Make Your Date: the importance of Supportive Pregnancy Care
February 18, 2022
By Yasmin Hasbini, guest blog from The Office of Women’s Health
Every woman hopes for a healthy full-term pregnancy without adverse outcomes. Unfortunately, structural determinants of health have placed Black women at a disadvantage, leading to health disparities and worse health outcomes.
Rates of preterm birth, infant mortality, and maternal mortality are some of the health measures that exhibit Black-White disparities. The rate of preterm birth, which is when a baby is born before 37 weeks of gestation, is higher among Black women in Detroit than White and Hispanic women. Infant mortality (the death of an infant within 1 year of life) and maternal mortality (death of the mother within 42 days of delivery) demonstrate similar racial gaps. Unfortunately, these adverse pregnancy outcomes have future implications on a woman’s health, such as an increased risk for cardiovascular diseases.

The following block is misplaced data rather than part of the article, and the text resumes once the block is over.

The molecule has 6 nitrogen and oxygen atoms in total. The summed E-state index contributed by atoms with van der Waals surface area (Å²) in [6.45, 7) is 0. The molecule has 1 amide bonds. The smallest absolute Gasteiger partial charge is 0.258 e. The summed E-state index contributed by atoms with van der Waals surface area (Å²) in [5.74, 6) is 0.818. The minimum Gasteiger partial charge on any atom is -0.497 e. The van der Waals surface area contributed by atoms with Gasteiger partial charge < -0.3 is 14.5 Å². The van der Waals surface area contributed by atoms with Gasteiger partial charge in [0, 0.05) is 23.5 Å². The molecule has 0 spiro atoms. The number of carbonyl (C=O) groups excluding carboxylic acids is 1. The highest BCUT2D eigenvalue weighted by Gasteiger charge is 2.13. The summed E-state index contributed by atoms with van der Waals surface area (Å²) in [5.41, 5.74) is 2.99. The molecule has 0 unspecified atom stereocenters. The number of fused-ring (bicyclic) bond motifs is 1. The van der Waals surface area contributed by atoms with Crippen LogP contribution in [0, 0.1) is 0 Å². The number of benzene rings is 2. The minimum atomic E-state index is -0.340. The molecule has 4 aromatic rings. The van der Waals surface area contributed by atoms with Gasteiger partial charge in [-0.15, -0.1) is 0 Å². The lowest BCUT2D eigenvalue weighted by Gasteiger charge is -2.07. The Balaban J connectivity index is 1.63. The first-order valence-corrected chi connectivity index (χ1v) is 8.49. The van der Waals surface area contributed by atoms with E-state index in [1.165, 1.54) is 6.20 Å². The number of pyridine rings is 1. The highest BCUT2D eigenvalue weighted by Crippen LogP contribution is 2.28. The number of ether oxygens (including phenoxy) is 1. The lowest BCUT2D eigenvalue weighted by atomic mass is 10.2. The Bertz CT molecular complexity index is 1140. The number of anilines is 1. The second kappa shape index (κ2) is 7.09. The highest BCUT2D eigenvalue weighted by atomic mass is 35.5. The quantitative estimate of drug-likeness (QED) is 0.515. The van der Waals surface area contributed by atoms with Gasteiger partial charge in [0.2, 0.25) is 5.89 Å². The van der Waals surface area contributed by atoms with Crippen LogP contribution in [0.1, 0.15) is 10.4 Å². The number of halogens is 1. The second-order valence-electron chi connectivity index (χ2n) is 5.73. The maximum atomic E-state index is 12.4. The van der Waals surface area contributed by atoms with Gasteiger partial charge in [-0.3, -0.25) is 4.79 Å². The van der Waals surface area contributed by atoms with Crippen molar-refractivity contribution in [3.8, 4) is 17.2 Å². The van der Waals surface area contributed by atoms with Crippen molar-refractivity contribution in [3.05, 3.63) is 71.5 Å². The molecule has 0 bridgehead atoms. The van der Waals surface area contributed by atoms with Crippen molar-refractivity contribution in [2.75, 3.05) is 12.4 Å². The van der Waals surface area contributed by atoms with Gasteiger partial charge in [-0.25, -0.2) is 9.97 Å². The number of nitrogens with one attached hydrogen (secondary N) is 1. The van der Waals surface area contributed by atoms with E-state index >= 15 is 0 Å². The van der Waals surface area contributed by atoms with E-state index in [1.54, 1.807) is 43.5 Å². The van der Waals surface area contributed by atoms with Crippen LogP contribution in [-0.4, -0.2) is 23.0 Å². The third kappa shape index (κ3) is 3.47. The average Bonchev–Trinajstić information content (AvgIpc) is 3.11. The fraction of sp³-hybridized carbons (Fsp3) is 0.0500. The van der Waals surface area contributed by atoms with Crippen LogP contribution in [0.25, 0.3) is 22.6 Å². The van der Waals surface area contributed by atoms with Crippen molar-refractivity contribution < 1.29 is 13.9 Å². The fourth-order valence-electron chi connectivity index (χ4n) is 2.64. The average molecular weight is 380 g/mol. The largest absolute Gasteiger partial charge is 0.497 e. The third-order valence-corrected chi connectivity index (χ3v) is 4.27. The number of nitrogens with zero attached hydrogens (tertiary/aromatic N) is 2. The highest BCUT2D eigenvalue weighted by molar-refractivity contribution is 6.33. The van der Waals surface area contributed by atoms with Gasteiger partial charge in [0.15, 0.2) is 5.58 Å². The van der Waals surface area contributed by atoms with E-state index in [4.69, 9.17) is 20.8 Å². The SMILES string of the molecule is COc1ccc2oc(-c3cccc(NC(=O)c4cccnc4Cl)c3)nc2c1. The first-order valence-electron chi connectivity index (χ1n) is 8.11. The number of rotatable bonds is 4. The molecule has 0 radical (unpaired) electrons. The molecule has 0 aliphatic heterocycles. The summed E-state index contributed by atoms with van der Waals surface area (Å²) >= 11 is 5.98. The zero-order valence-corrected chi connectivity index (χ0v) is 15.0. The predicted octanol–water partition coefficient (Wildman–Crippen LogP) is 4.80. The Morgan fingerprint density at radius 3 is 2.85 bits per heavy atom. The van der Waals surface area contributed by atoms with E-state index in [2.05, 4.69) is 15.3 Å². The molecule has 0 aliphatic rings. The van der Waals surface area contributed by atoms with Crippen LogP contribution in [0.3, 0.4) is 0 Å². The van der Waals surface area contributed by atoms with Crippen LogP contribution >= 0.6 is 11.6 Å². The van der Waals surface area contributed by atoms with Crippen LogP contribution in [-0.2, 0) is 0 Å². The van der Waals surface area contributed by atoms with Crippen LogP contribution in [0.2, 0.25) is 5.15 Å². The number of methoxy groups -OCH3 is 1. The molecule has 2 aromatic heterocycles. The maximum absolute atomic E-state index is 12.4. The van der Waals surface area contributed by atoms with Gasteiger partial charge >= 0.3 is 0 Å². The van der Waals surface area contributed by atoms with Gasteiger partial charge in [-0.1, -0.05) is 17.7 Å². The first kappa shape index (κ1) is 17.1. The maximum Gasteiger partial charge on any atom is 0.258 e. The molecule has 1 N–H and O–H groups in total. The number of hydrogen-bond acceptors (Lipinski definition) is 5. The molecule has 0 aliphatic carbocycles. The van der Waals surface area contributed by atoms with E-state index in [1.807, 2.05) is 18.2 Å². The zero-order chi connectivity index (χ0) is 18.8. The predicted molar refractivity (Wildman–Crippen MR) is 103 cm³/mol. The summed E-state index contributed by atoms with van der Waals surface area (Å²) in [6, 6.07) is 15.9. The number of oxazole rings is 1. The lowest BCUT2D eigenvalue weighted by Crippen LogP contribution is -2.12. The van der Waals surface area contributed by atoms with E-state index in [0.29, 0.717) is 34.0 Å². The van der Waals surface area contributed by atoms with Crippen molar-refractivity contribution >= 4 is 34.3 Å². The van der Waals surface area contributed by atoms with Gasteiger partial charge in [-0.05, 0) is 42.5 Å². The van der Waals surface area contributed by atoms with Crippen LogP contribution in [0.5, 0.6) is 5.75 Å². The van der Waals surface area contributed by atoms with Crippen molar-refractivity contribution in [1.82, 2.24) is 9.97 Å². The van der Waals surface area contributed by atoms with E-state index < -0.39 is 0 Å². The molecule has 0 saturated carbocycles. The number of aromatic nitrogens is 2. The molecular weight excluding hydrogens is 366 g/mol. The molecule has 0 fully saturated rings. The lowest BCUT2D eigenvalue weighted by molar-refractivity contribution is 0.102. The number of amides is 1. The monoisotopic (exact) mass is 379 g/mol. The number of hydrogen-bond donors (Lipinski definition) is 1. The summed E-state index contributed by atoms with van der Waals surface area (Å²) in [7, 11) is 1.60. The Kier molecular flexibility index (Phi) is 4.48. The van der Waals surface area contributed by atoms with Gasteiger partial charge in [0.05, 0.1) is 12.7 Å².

The Office of Women’s Health (OWH) centralized its focus on preterm birth and cardiovascular health of women of Detroit to narrow the gap in racial disparities. Make Your Date, an OWH evidence-based implementation program aiming to reduce the rate of preterm birth, has recently partnered with March of Dimes to deliver prenatal care through a new model: Supportive Pregnancy Care (SPC). SPC adopts a patient-centered education approach through delivering group prenatal care sessions led by mothers and guided by providers in accordance with the standards of prenatal care set by the American College of Obstetricians and Gynecologists (ACOG). Group prenatal care has been recognized as an innovative approach to prenatal care, with several studies highlighting its impact on reducing rates of preterm birth, cesarean sections, emergency department visits, and admission to the NICU (neonatal intensive care unit). Among Black women specifically, group prenatal care resulted in a 41% reduction in preterm birth .
Given the high prevalence of this adverse pregnancy outcome in Detroit, reducing the rate of preterm birth through group prenatal care is a steppingstone towards improving the health of Black mothers and decreasing racial disparities in our city. If you are pregnant, consider enrolling in group prenatal care.
To learn more about group prenatal care or to sign up, visit the Make Your Date website.
1: Cunningham SD, Sutherland RA, Yee CW, et al. Group Medical Care: A Systematic Review of Health Service Performance. Int J Environ Res Public Health. 2021;18(23):12726. Published 2021 Dec 2. doi:10.3390/ijerph182312726